The title sums this one up. We have 5 thirtysomething editors at Picky Bastards, but does that mean we’re giving up on our Gen Z audience? No!
James Spearing and Tom Burrows looked at the BBC’s Sound of 2023 longlist, split the list in two, copied Spotify user Gabriel LA’s playlist (credit where credit’s due), and evaluated the BBC’s hot new acts for your reading pleasure.
We start with James’ half of the draw.
Dylan (and by Dylan I mean Dylan, not Mr Robert Zimmerman) sounds exactly like something that could be massively commercially successful. And, as you might have come to expect from this site, something massively commercially successful isn’t our, or at least, my, cup of tea. You can’t knock the ambition of the production. These are ready made stadium pop anthems, tucked away on a debut EP. I giggled at the lyrics of ‘You’re not Harry Styles’ (it works on a whole extra level if you’re a Picky Bastard other than Fran). Beyond that, I have little more to say. It’s reasonably enjoyable, if borderline annoying, pop with a bland rock aesthetic which doesn’t fully materialise in the sound. She could be massive.
Of all the artists in my half of the list, I’d argue that Gabriels is the one most likely to get some traction with the Picky Bastards. They’d still definitely be divisive, but I think they have something that will appeal. If you’ve not already heard them the expect a very classic sound, yet with an originality of their own, fusing secular gospel (if that’s not an oxymoron) with disco. This does mean there is something churchy about them, which is slightly jarring. It’s familiar yet new and seems tailor made to soundtrack a film featuring some aspect of black American history from somewhere in the middle of the 20th century. They caught my ear with early release ‘Love and Hate in a Different Time’, back in 2021. Like this article, their debut album is split into two parts, the second being due in March. So there is some existing form and expectation here. Angels & Queens Part II has the potential to cement their growing reputation. The album in two halves is a curious move, but could pay off. We’re certainly not known for our love of overly long albums here and it could play in their favour. Another release I will be looking forward to.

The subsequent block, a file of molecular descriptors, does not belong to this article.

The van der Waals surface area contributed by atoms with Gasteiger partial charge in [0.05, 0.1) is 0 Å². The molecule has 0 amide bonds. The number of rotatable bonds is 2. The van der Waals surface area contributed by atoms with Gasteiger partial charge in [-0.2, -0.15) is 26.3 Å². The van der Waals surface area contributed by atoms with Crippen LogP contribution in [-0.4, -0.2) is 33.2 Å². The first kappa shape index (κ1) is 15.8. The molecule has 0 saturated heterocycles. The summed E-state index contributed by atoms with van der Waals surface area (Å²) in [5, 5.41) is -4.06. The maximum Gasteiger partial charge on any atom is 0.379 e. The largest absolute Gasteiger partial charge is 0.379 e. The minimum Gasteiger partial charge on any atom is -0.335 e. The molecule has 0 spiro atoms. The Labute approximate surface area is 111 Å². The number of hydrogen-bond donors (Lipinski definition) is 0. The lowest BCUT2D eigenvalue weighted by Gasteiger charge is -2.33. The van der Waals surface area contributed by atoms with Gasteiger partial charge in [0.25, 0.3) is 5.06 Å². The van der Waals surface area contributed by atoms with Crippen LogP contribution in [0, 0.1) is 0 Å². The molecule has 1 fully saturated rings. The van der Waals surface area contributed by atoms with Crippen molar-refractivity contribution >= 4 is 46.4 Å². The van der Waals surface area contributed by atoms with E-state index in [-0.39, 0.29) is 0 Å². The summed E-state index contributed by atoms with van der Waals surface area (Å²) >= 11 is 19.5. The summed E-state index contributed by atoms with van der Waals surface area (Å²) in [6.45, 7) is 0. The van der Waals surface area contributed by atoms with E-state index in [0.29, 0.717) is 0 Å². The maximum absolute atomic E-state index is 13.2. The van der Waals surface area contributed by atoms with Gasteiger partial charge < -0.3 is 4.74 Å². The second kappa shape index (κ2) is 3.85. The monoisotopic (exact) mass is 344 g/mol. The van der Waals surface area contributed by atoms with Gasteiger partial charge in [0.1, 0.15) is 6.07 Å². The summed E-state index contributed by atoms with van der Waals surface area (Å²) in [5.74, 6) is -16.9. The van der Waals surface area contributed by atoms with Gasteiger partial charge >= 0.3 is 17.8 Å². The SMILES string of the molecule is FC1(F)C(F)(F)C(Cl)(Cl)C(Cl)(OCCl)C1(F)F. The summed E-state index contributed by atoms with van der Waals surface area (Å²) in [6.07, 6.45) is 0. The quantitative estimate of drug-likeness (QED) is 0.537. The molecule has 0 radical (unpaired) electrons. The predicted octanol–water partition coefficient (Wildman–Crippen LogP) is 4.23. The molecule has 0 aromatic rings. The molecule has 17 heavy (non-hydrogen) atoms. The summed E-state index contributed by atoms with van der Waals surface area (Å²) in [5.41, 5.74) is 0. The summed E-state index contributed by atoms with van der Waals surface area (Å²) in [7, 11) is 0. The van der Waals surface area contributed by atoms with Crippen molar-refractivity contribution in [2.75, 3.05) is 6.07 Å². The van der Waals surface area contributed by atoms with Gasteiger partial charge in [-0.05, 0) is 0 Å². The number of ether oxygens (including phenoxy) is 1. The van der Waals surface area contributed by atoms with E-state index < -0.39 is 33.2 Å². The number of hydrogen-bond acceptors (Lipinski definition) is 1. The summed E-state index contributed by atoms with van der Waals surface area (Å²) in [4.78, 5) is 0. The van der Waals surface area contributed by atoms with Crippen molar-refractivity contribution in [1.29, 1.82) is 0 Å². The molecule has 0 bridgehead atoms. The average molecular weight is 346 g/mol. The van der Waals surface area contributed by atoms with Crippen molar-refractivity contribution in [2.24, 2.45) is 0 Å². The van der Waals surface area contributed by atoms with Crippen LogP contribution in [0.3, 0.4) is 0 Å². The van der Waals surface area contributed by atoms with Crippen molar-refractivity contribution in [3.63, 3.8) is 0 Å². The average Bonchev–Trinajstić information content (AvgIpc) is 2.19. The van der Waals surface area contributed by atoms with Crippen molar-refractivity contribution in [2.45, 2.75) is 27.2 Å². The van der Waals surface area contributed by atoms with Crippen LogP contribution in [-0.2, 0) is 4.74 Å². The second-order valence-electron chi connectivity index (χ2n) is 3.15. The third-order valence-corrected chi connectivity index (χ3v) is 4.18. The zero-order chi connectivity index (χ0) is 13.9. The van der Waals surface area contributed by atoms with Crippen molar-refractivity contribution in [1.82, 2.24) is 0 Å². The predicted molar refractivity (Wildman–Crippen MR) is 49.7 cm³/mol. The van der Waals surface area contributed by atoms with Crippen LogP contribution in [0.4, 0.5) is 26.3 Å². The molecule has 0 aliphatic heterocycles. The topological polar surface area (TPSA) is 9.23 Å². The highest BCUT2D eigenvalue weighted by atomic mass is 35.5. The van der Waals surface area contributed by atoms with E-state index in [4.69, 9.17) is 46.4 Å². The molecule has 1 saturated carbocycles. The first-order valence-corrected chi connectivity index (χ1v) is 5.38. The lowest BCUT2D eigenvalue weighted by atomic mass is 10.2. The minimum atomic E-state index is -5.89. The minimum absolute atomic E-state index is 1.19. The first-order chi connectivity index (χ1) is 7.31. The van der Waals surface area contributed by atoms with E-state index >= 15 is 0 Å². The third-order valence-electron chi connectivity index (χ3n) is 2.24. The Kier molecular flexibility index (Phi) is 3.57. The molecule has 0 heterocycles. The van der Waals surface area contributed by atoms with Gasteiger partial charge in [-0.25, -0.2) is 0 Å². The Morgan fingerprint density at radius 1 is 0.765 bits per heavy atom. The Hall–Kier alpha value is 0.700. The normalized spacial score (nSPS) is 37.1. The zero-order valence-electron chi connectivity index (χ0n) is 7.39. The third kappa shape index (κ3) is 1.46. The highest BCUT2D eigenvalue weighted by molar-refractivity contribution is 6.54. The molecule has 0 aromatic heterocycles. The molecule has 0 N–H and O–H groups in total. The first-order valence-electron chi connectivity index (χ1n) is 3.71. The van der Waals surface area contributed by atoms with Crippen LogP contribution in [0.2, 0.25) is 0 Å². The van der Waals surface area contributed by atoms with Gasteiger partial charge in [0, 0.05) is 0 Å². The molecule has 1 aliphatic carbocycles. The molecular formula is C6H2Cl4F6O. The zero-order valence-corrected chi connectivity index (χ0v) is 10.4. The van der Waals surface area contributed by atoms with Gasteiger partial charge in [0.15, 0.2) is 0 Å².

‘Go’ has already been streamed over 110 million times on Spotify alone. So Cat’s not exactly new, and not exactly unknown. In the song, with its simple repeated picked guitar line, she sounds like a sad Craig David. It’s less meet the girl, go out with the girl, have sex with the girl (chill on Sunday) and more get your calls ignored by the boy, catch the other girl leaving the boy’s place, listen to boy’s poor excuses, chuck the boy. Can she repeat this success in 2023? With Tik Tok apparently behind much of the popularity of ‘Go’, it remains to be seen whether she can. She’s got something abour her in her music, but I can’t help be cynical about short term success through social media alone and I’m yet to be convinced that her music can speak for itself. Let’s see if 2023 brings a proper album – I’ll be looking forward to it and keeping an open mind.
I am a sucker for a jungle beat so Nia’s music ticks plenty of boxes for me. This music is an example of a rare occasion when I am more than happy to let go, abandon my natural critical and cynical nature, and just enjoy. If ‘Baianá’ doesn’t make you at least smile, then you’re dead inside. If tropical sunshine made a noise, it would sound like this. It’s uncomplicated and I don’t care – I just love it. Nia’s music isn’t all joy and light though, and she has the ability to match the big beats with thoughtful and reflective lyrics – ‘Forbidden Feelings’ and ‘Sober Feels’ both achieve this with aplomb. She’s bringing something fresh to what is by now a fairly tired genre and this is really exciting to me. I can’t wait to hear more.
Fred is another act in this list who is already massively popular. For all that a BRIT award means now, he’s already nominated as Artist of the Year presumably for what he did in the year just gone, which was not 2023. It rather devalues the point of a 2023 list. Fred’s music, more than possibly any other artist on this list, exemplifies the basic sounds on offer for 2023. And while we’re here, why does he have two full stops after the ‘Again’? I don’t want to like Fred Again.. but the more I listen the more I find myself drawn in against my will. I didn’t consent to this Fred. So despite my better judgement, I have to settle somewhere around not wanting to listen to it sat at home, but recognising that it might be kind of fun in an imagined world where I’m still going out partying. But I’m not. So it’s a no.
Be sure to visit next week for Tom’s half. He’s younger so might be more positive…you never know.
Words by James Spearing and Tom Burrows.
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